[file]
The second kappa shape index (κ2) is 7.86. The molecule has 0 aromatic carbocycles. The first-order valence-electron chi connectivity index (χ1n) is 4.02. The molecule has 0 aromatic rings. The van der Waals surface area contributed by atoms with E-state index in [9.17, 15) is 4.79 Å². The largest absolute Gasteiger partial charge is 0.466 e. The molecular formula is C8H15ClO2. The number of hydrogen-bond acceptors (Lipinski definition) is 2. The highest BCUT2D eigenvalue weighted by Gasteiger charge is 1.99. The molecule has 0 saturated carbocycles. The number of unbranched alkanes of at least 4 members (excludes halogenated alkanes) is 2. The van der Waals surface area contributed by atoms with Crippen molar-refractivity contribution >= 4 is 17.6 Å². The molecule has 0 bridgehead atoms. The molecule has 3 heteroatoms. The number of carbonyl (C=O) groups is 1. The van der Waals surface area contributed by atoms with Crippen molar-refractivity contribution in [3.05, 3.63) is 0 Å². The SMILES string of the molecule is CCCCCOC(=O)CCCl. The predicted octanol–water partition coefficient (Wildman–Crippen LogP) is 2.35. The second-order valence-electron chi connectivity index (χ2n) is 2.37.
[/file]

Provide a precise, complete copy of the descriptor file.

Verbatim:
The second kappa shape index (κ2) is 7.86. The molecule has 0 aromatic carbocycles. The first-order valence-electron chi connectivity index (χ1n) is 4.02. The molecule has 0 aromatic rings. The van der Waals surface area contributed by atoms with E-state index in [9.17, 15) is 4.79 Å². The largest absolute Gasteiger partial charge is 0.466 e. The molecular formula is C8H15ClO2. The number of hydrogen-bond acceptors (Lipinski definition) is 2. The highest BCUT2D eigenvalue weighted by Gasteiger charge is 1.99. The molecule has 0 saturated carbocycles. The number of unbranched alkanes of at least 4 members (excludes halogenated alkanes) is 2. The van der Waals surface area contributed by atoms with Crippen molar-refractivity contribution >= 4 is 17.6 Å². The molecule has 0 bridgehead atoms. The molecule has 3 heteroatoms. The number of carbonyl (C=O) groups is 1. The van der Waals surface area contributed by atoms with Crippen molar-refractivity contribution in [3.05, 3.63) is 0 Å². The SMILES string of the molecule is CCCCCOC(=O)CCCl. The predicted octanol–water partition coefficient (Wildman–Crippen LogP) is 2.35. The second-order valence-electron chi connectivity index (χ2n) is 2.37.